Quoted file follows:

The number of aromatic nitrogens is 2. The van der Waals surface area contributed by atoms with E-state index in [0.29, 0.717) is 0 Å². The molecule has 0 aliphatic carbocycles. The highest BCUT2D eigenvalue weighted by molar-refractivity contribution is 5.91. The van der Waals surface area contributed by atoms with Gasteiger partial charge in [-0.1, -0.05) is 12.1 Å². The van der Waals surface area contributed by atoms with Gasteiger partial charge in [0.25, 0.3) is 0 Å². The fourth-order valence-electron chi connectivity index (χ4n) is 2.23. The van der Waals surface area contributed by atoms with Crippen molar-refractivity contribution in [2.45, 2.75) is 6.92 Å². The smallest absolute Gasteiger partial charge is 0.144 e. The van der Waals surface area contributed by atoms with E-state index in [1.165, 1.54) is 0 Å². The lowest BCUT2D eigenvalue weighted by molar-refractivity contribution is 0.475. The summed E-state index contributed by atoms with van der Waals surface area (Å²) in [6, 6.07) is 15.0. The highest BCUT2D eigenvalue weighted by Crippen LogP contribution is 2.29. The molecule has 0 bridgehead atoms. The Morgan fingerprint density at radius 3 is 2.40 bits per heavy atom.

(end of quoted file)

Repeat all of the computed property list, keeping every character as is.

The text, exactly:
The number of aromatic nitrogens is 2. The van der Waals surface area contributed by atoms with E-state index in [0.29, 0.717) is 0 Å². The molecule has 0 aliphatic carbocycles. The highest BCUT2D eigenvalue weighted by molar-refractivity contribution is 5.91. The van der Waals surface area contributed by atoms with Gasteiger partial charge in [-0.1, -0.05) is 12.1 Å². The van der Waals surface area contributed by atoms with Gasteiger partial charge in [0.25, 0.3) is 0 Å². The fourth-order valence-electron chi connectivity index (χ4n) is 2.23. The van der Waals surface area contributed by atoms with Crippen molar-refractivity contribution in [2.45, 2.75) is 6.92 Å². The smallest absolute Gasteiger partial charge is 0.144 e. The van der Waals surface area contributed by atoms with E-state index in [1.165, 1.54) is 0 Å². The lowest BCUT2D eigenvalue weighted by molar-refractivity contribution is 0.475. The summed E-state index contributed by atoms with van der Waals surface area (Å²) in [6, 6.07) is 15.0. The highest BCUT2D eigenvalue weighted by Crippen LogP contribution is 2.29. The molecule has 0 bridgehead atoms. The Morgan fingerprint density at radius 3 is 2.40 bits per heavy atom.